Tan Kah Kee

The champion of education

5 min read
TKK portrait


Every morning, thousands of students from Hwa Chong Institution would walk past a bronze statue of Tan Kah Kee, which overlooks the school terraces and football field. The founder of their school, business tycoon Tan Kah Kee (1874–1961) was also a philanthropist, social reformer, education promoter, community leader, and Chinese patriot, who contributed to Singapore in numerous ways.

A sharp mind for business

Born in the Jimei village in Fujian, China, Tan Kah Kee was educated with traditional Confucian values from the ages of 8 to 16. He moved to Singapore in 1890 to help out at his father’s rice mill and sundries shop, Chop Soon Ann.

 Tan Kah Kee. Image from National Archives of Singapore

Tan’s early education laid the foundation to his exceptional work ethic. He displayed remarkable acumen and intelligence as an apprentice, and was put in charge of the company in 1892, when his uncle fell ill and retired. Tan’s father then decided to expand the rice import and distribution business and ventured into pineapple farming and cannery. The shop’s economic success, however, did not last long.

In 1893, Tan Kah Kee returned to his home village in China and married Teo Po Ke. He returned to China several times to attend to his ailing mother, and subsequently arrange her funeral when she passed away. Still mourning his mother’s passing, Tan came back to Singapore in 1903 to discover that Chop Soon Ann had to close, because his father’s third wife and her son misappropriated funds and mismanaged the business. Tan’s father also landed in heavy debts.

“Henry Ford of Malaya”

Tan was not deterred. Despite the setback, he set up Sin Lee Chuan, his own pineapple canning factory in Sembawang, which expanded rapidly. He eventually bought over Jit Sin, one of the largest pineapple canning factories in Singapore, and started the Hock Shan Plantation.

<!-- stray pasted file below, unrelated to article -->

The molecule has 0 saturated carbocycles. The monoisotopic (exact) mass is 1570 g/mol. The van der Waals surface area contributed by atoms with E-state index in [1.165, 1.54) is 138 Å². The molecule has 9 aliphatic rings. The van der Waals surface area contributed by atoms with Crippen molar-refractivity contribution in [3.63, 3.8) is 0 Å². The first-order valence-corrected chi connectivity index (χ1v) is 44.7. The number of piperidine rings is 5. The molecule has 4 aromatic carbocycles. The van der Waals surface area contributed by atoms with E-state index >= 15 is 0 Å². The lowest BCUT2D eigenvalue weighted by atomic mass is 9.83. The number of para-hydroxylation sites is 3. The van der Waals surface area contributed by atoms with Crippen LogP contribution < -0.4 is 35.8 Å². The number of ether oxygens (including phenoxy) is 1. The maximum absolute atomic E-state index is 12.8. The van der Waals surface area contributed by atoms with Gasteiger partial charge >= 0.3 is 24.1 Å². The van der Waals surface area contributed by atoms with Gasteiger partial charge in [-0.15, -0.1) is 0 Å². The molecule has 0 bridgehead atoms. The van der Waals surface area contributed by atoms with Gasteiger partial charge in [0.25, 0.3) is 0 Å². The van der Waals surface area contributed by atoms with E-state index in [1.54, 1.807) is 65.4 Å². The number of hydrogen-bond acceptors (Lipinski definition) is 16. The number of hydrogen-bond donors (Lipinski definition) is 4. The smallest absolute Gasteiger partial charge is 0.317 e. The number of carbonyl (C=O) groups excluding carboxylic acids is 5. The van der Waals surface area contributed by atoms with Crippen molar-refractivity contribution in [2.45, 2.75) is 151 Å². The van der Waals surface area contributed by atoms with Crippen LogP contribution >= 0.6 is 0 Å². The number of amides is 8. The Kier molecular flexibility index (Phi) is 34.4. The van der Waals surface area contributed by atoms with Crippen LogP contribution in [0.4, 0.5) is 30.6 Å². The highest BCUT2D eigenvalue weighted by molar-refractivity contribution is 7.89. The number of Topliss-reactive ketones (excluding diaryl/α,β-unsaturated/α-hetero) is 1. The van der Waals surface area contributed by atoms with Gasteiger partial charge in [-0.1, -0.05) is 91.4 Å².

By then, Tan had already owned several businesses such as rice mills, rubber plantations, biscuit factories, shipping, and manufacturing. His empire was booming and he helped settle his father’s debts.

In 1923, Tan ventured into retail business and became the founder of Chinese newspaper Nanyang Siang Pau. His involvement in all stages of his plantation’s supply chain even earned him the nickname “Henry Ford of Malaya”, based on this principle that originated from American automobile manufacturer Ford’s founder.

Between 1923 and 1925, he employed over 1,400 workers in 150 offices on five continents, amassing a wealth of an estimated S$10.8 million. Among the prominent businessmen he trained were Lee Kong Chian and Oon Chye Hong, both of whom later became his sons-in-law.

Education, the key to social betterment

Tan Kah Kee strongly believed that education was the key to creating better societies with socially responsible members. He used his wealth to support numerous educational institutes in both China and Singapore. Xiamen (Amoy) University, which he founded, is today one of China’s most prestigious institutes for higher education.

Tan Kah Kee’s tremendous contribution in education included:

1894 – Set up Ti Chai Hsueh Shu Chinese tuition school (China)